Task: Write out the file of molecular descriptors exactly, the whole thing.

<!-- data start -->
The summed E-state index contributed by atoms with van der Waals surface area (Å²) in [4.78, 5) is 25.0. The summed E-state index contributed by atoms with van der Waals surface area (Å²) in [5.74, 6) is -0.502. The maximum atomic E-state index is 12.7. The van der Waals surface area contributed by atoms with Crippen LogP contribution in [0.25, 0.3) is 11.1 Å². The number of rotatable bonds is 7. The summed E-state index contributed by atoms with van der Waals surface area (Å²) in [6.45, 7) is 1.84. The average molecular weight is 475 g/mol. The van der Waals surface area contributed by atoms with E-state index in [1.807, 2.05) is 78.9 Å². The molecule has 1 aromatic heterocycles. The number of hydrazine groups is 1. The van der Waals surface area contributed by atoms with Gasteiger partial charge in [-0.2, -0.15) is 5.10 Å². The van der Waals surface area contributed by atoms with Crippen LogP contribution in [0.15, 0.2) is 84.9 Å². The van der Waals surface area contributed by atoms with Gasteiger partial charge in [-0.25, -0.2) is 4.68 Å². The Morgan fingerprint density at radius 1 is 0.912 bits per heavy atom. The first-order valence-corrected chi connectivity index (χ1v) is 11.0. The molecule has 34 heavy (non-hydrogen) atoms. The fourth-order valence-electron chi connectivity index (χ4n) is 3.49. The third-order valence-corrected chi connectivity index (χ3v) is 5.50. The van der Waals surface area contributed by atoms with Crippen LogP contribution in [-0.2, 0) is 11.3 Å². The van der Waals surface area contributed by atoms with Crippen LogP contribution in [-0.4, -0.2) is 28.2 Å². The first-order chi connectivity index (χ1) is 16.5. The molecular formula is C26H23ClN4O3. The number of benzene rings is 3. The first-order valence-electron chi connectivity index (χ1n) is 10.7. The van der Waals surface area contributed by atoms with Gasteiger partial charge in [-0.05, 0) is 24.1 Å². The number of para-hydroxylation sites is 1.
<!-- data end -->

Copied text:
The summed E-state index contributed by atoms with van der Waals surface area (Å²) in [4.78, 5) is 25.0. The summed E-state index contributed by atoms with van der Waals surface area (Å²) in [5.74, 6) is -0.502. The maximum atomic E-state index is 12.7. The van der Waals surface area contributed by atoms with Crippen LogP contribution in [0.25, 0.3) is 11.1 Å². The number of rotatable bonds is 7. The summed E-state index contributed by atoms with van der Waals surface area (Å²) in [6.45, 7) is 1.84. The average molecular weight is 475 g/mol. The van der Waals surface area contributed by atoms with E-state index in [1.807, 2.05) is 78.9 Å². The molecule has 1 aromatic heterocycles. The number of hydrazine groups is 1. The van der Waals surface area contributed by atoms with Gasteiger partial charge in [-0.2, -0.15) is 5.10 Å². The van der Waals surface area contributed by atoms with Crippen LogP contribution in [0.15, 0.2) is 84.9 Å². The van der Waals surface area contributed by atoms with Gasteiger partial charge in [-0.25, -0.2) is 4.68 Å². The Morgan fingerprint density at radius 1 is 0.912 bits per heavy atom. The first-order valence-corrected chi connectivity index (χ1v) is 11.0. The molecule has 34 heavy (non-hydrogen) atoms. The fourth-order valence-electron chi connectivity index (χ4n) is 3.49. The third-order valence-corrected chi connectivity index (χ3v) is 5.50. The van der Waals surface area contributed by atoms with Crippen LogP contribution in [-0.2, 0) is 11.3 Å². The van der Waals surface area contributed by atoms with Crippen LogP contribution in [-0.4, -0.2) is 28.2 Å². The first-order chi connectivity index (χ1) is 16.5. The molecular formula is C26H23ClN4O3. The number of benzene rings is 3. The first-order valence-electron chi connectivity index (χ1n) is 10.7. The van der Waals surface area contributed by atoms with Gasteiger partial charge in [-0.05, 0) is 24.1 Å². The number of para-hydroxylation sites is 1.